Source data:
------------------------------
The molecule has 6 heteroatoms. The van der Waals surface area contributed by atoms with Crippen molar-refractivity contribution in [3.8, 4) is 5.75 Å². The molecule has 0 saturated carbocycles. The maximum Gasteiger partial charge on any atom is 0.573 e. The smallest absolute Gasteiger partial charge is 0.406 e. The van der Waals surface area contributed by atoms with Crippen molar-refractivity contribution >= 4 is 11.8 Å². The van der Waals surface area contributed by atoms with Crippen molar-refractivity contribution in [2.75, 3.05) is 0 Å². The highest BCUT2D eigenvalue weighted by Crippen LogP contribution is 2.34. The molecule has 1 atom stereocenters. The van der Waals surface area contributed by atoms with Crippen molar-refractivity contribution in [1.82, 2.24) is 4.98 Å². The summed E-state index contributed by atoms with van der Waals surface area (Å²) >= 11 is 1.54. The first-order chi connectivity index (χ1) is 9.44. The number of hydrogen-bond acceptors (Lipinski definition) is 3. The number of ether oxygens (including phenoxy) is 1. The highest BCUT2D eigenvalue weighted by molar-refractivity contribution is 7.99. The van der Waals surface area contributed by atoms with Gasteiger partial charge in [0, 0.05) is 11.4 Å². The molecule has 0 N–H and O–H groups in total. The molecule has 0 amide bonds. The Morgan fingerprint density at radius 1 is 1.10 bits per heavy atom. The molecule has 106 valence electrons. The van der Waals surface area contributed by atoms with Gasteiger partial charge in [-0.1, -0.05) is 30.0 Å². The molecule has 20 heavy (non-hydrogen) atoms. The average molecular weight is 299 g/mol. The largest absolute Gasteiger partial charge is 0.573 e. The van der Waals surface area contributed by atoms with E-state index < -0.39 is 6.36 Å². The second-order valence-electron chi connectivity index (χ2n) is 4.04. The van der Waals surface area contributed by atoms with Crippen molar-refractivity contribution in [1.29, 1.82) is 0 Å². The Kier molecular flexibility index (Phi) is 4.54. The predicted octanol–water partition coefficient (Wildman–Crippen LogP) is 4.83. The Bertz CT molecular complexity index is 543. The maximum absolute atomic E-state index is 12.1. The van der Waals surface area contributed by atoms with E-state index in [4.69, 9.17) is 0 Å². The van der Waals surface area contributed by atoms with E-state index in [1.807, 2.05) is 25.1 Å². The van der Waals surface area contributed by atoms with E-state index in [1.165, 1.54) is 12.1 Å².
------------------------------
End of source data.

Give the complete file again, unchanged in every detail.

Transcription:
The molecule has 6 heteroatoms. The van der Waals surface area contributed by atoms with Crippen molar-refractivity contribution in [3.8, 4) is 5.75 Å². The molecule has 0 saturated carbocycles. The maximum Gasteiger partial charge on any atom is 0.573 e. The smallest absolute Gasteiger partial charge is 0.406 e. The van der Waals surface area contributed by atoms with Crippen molar-refractivity contribution >= 4 is 11.8 Å². The van der Waals surface area contributed by atoms with Crippen molar-refractivity contribution in [2.75, 3.05) is 0 Å². The highest BCUT2D eigenvalue weighted by Crippen LogP contribution is 2.34. The molecule has 1 atom stereocenters. The van der Waals surface area contributed by atoms with Crippen molar-refractivity contribution in [1.82, 2.24) is 4.98 Å². The summed E-state index contributed by atoms with van der Waals surface area (Å²) >= 11 is 1.54. The first-order chi connectivity index (χ1) is 9.44. The number of hydrogen-bond acceptors (Lipinski definition) is 3. The number of ether oxygens (including phenoxy) is 1. The highest BCUT2D eigenvalue weighted by molar-refractivity contribution is 7.99. The van der Waals surface area contributed by atoms with Gasteiger partial charge in [0, 0.05) is 11.4 Å². The molecule has 0 N–H and O–H groups in total. The molecule has 0 amide bonds. The Morgan fingerprint density at radius 1 is 1.10 bits per heavy atom. The molecule has 106 valence electrons. The van der Waals surface area contributed by atoms with Gasteiger partial charge in [-0.1, -0.05) is 30.0 Å². The molecule has 20 heavy (non-hydrogen) atoms. The average molecular weight is 299 g/mol. The largest absolute Gasteiger partial charge is 0.573 e. The van der Waals surface area contributed by atoms with E-state index < -0.39 is 6.36 Å². The second-order valence-electron chi connectivity index (χ2n) is 4.04. The van der Waals surface area contributed by atoms with Crippen molar-refractivity contribution in [1.29, 1.82) is 0 Å². The Kier molecular flexibility index (Phi) is 4.54. The predicted octanol–water partition coefficient (Wildman–Crippen LogP) is 4.83. The Bertz CT molecular complexity index is 543. The maximum absolute atomic E-state index is 12.1. The van der Waals surface area contributed by atoms with E-state index in [4.69, 9.17) is 0 Å². The van der Waals surface area contributed by atoms with E-state index in [1.807, 2.05) is 25.1 Å². The van der Waals surface area contributed by atoms with E-state index in [1.165, 1.54) is 12.1 Å².